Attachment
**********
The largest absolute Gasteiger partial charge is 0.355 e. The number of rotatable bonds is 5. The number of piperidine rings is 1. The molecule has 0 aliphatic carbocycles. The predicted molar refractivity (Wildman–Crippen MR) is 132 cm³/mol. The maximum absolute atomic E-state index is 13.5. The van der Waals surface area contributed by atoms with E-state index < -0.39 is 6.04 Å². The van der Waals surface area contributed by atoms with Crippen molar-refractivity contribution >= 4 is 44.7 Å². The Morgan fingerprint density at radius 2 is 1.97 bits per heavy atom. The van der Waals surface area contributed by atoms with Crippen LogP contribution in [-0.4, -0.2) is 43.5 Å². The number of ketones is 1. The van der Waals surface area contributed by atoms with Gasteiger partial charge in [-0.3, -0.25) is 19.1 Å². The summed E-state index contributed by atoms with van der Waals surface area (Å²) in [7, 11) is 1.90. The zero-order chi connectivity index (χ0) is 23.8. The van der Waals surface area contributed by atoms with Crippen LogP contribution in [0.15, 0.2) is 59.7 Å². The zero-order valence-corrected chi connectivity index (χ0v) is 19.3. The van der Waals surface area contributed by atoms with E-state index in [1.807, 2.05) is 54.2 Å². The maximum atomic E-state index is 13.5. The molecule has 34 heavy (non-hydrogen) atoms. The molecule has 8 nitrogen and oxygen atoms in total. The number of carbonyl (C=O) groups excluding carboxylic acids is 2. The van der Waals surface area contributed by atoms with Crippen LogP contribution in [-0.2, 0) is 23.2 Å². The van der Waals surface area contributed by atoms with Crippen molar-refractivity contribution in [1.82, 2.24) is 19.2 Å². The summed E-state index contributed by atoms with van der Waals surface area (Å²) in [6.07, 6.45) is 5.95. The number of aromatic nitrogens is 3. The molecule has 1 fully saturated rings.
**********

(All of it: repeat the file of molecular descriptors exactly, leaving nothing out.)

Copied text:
The largest absolute Gasteiger partial charge is 0.355 e. The number of rotatable bonds is 5. The number of piperidine rings is 1. The molecule has 0 aliphatic carbocycles. The predicted molar refractivity (Wildman–Crippen MR) is 132 cm³/mol. The maximum absolute atomic E-state index is 13.5. The van der Waals surface area contributed by atoms with E-state index < -0.39 is 6.04 Å². The van der Waals surface area contributed by atoms with Crippen molar-refractivity contribution >= 4 is 44.7 Å². The Morgan fingerprint density at radius 2 is 1.97 bits per heavy atom. The van der Waals surface area contributed by atoms with Crippen LogP contribution in [-0.4, -0.2) is 43.5 Å². The number of ketones is 1. The van der Waals surface area contributed by atoms with Gasteiger partial charge in [-0.3, -0.25) is 19.1 Å². The summed E-state index contributed by atoms with van der Waals surface area (Å²) in [7, 11) is 1.90. The zero-order chi connectivity index (χ0) is 23.8. The van der Waals surface area contributed by atoms with Crippen LogP contribution in [0.15, 0.2) is 59.7 Å². The zero-order valence-corrected chi connectivity index (χ0v) is 19.3. The van der Waals surface area contributed by atoms with E-state index in [1.807, 2.05) is 54.2 Å². The maximum atomic E-state index is 13.5. The molecule has 34 heavy (non-hydrogen) atoms. The molecule has 8 nitrogen and oxygen atoms in total. The number of carbonyl (C=O) groups excluding carboxylic acids is 2. The van der Waals surface area contributed by atoms with Crippen LogP contribution in [-0.2, 0) is 23.2 Å². The van der Waals surface area contributed by atoms with Crippen molar-refractivity contribution in [1.82, 2.24) is 19.2 Å². The summed E-state index contributed by atoms with van der Waals surface area (Å²) in [6.07, 6.45) is 5.95. The number of aromatic nitrogens is 3. The molecule has 1 fully saturated rings.